It was quite funny when he re-emerged as Alvin Stardust because in reality he was still doing the same act, but this time in black clothes......the music goes round and round. I gigged with quite a few rockers but never came across him, reportedly a really, really nice guy.
The wonderful photo on the LP cover shows Shane and The Fentones, not being suggestive at all, I mean don't all guys stand with their hands positioned like that??. The Fentones all raising their, new on the market, Fender guitar necks in those days of music and sexual suggestion when even the bass player stood a good chance of getting a shag. Sleep well my friend.
We say farewell to the Brummie Master of the Saxophone, Mike Burney who passed away in November after a long illness.
I know we all have to go sometime, it's inevitable, but when it's a musician
of such class that you have been to watch, absorb and enjoy him at his peak it seems it should just go on forever. Mikes musical prowess and history is common knowledge amongst Brummie musicians but moreover, his name was known and admired internationally on the jazz scene and he had worked with the worlds biggest acts.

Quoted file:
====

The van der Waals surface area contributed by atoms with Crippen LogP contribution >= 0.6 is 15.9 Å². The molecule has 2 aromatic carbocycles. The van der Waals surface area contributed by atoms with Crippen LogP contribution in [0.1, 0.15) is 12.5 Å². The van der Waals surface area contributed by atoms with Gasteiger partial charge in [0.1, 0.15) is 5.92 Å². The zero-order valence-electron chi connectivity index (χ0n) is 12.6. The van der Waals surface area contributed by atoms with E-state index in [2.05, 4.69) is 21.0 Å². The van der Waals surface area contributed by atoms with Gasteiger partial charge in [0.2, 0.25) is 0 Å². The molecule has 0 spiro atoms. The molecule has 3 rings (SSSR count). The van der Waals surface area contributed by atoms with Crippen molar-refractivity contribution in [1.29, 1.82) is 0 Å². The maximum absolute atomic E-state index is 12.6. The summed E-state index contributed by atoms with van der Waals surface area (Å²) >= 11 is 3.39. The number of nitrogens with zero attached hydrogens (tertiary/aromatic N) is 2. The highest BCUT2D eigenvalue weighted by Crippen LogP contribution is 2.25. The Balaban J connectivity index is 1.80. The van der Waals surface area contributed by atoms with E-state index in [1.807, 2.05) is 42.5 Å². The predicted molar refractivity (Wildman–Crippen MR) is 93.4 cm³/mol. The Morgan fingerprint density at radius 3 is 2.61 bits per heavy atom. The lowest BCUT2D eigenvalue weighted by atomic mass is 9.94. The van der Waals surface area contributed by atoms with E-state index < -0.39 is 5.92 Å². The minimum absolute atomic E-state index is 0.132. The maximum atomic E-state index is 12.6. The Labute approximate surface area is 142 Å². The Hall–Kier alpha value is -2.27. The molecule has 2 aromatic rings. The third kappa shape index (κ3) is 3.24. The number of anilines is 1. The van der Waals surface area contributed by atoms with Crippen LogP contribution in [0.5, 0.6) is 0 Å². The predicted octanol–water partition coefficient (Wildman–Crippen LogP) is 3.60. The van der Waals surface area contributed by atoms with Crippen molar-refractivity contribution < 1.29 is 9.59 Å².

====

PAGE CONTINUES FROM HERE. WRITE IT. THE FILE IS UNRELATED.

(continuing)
He was great fun in Wizzard and played the part well so "Thanks a lot for your life Mike". I'm sure we're all better for your part in our lives.
A couple of days before the Xmas celebrations began we were stunned by the news of Joe Cockers death. I remember all too well seeing him playing at The Belfry when Little Help had just come out, I was chatting with him afterwards and have to say what a nice guy he was as well as being an individual talent of enormous proportions. His on-stage presence was electrifying. The papers have been full of statements from famous stars and I really have nothing to add the panoply of compliments showered on someone so deserving of every one of them.
So, we march on and although we are saying goodbye to some of our heroes and friends we can still celebrate those of us who are still playing live music on stage and one of these bands is:
Brummie Sixties musicians are still performing and around a year ago I featured the newly formed band Freedom Field whose line up includes two well known Brumbeat musicians, those being Bassist Danny Gallagher ex Frosty Moses and Traction and drummer Dave Hynds, The Cheetahs and Fairfield Ski. This bands line-up went through some initial personnel and name changes and now they seem to have found what they were looking for, here seen rehearsing recently:
The groups songs could be called politically confrontational in their stance and they have played at peace camps as well as some other Brummie haunts. They have recently uploaded four tracks of original material, with the song DRONES featuring as their heaviest number so far. If you would like to take a gander and listen to their material then please Click Here DRONES to see their Youtube clip.